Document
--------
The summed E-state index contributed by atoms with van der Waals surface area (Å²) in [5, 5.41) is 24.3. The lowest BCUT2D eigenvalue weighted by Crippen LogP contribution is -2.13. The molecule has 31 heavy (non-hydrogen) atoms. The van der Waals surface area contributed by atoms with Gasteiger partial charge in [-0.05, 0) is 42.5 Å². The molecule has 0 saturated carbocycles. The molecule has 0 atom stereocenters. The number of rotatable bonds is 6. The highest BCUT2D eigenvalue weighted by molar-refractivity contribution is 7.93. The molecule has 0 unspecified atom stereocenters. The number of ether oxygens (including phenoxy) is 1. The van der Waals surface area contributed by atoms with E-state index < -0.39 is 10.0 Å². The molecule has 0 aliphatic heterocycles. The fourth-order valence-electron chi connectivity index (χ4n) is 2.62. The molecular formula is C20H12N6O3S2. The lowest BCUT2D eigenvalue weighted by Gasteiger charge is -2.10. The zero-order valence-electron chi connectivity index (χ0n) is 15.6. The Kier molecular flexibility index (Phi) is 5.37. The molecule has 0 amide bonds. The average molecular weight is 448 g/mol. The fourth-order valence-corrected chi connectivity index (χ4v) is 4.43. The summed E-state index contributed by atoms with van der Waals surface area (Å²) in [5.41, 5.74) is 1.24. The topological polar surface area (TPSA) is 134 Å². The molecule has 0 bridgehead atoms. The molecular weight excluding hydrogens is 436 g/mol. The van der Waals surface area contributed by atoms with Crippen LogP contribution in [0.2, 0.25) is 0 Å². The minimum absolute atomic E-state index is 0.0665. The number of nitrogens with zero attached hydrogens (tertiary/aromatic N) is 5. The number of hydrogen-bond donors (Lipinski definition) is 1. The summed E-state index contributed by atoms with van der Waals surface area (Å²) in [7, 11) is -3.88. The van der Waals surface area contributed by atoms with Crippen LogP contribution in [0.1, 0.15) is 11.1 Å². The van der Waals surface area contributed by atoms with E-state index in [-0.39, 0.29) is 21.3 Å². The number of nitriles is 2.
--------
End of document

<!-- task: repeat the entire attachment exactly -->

The summed E-state index contributed by atoms with van der Waals surface area (Å²) in [5, 5.41) is 24.3. The lowest BCUT2D eigenvalue weighted by Crippen LogP contribution is -2.13. The molecule has 31 heavy (non-hydrogen) atoms. The van der Waals surface area contributed by atoms with Gasteiger partial charge in [-0.05, 0) is 42.5 Å². The molecule has 0 saturated carbocycles. The molecule has 0 atom stereocenters. The number of rotatable bonds is 6. The highest BCUT2D eigenvalue weighted by molar-refractivity contribution is 7.93. The molecule has 0 unspecified atom stereocenters. The number of ether oxygens (including phenoxy) is 1. The van der Waals surface area contributed by atoms with E-state index < -0.39 is 10.0 Å². The molecule has 0 aliphatic heterocycles. The fourth-order valence-electron chi connectivity index (χ4n) is 2.62. The molecular formula is C20H12N6O3S2. The lowest BCUT2D eigenvalue weighted by Gasteiger charge is -2.10. The zero-order valence-electron chi connectivity index (χ0n) is 15.6. The Kier molecular flexibility index (Phi) is 5.37. The molecule has 0 amide bonds. The average molecular weight is 448 g/mol. The fourth-order valence-corrected chi connectivity index (χ4v) is 4.43. The summed E-state index contributed by atoms with van der Waals surface area (Å²) in [5.41, 5.74) is 1.24. The topological polar surface area (TPSA) is 134 Å². The molecule has 0 bridgehead atoms. The molecular weight excluding hydrogens is 436 g/mol. The van der Waals surface area contributed by atoms with Crippen LogP contribution in [0.2, 0.25) is 0 Å². The minimum absolute atomic E-state index is 0.0665. The number of nitrogens with zero attached hydrogens (tertiary/aromatic N) is 5. The number of hydrogen-bond donors (Lipinski definition) is 1. The summed E-state index contributed by atoms with van der Waals surface area (Å²) in [7, 11) is -3.88. The van der Waals surface area contributed by atoms with Crippen LogP contribution in [0.1, 0.15) is 11.1 Å². The van der Waals surface area contributed by atoms with E-state index in [-0.39, 0.29) is 21.3 Å². The number of nitriles is 2.